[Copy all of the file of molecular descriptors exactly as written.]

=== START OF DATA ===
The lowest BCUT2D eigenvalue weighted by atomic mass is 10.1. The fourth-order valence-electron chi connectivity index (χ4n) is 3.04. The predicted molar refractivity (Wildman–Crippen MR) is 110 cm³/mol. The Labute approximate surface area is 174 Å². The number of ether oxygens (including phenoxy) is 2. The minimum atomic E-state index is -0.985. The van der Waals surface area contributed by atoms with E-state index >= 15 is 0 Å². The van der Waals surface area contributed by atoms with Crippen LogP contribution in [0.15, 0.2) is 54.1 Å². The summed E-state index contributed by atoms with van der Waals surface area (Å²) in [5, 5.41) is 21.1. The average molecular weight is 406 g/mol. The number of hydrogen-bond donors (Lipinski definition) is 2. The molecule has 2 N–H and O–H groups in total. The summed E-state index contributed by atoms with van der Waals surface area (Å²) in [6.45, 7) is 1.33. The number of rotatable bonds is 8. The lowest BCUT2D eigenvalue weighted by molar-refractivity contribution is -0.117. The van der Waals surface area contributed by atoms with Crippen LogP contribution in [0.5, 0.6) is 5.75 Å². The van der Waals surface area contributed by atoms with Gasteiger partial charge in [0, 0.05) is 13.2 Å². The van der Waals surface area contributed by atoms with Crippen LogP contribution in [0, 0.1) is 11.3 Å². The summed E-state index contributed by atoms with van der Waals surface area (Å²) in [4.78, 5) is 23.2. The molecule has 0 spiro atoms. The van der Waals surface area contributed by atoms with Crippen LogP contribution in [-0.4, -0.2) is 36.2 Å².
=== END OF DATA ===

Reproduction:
The lowest BCUT2D eigenvalue weighted by atomic mass is 10.1. The fourth-order valence-electron chi connectivity index (χ4n) is 3.04. The predicted molar refractivity (Wildman–Crippen MR) is 110 cm³/mol. The Labute approximate surface area is 174 Å². The number of ether oxygens (including phenoxy) is 2. The minimum atomic E-state index is -0.985. The van der Waals surface area contributed by atoms with E-state index >= 15 is 0 Å². The van der Waals surface area contributed by atoms with Crippen LogP contribution in [0.15, 0.2) is 54.1 Å². The summed E-state index contributed by atoms with van der Waals surface area (Å²) in [5, 5.41) is 21.1. The average molecular weight is 406 g/mol. The number of hydrogen-bond donors (Lipinski definition) is 2. The molecule has 2 N–H and O–H groups in total. The summed E-state index contributed by atoms with van der Waals surface area (Å²) in [6.45, 7) is 1.33. The number of rotatable bonds is 8. The lowest BCUT2D eigenvalue weighted by molar-refractivity contribution is -0.117. The van der Waals surface area contributed by atoms with Crippen LogP contribution in [0.5, 0.6) is 5.75 Å². The van der Waals surface area contributed by atoms with Gasteiger partial charge in [0, 0.05) is 13.2 Å². The van der Waals surface area contributed by atoms with Crippen LogP contribution in [0, 0.1) is 11.3 Å². The summed E-state index contributed by atoms with van der Waals surface area (Å²) in [4.78, 5) is 23.2. The molecule has 0 spiro atoms. The van der Waals surface area contributed by atoms with Crippen LogP contribution in [-0.4, -0.2) is 36.2 Å².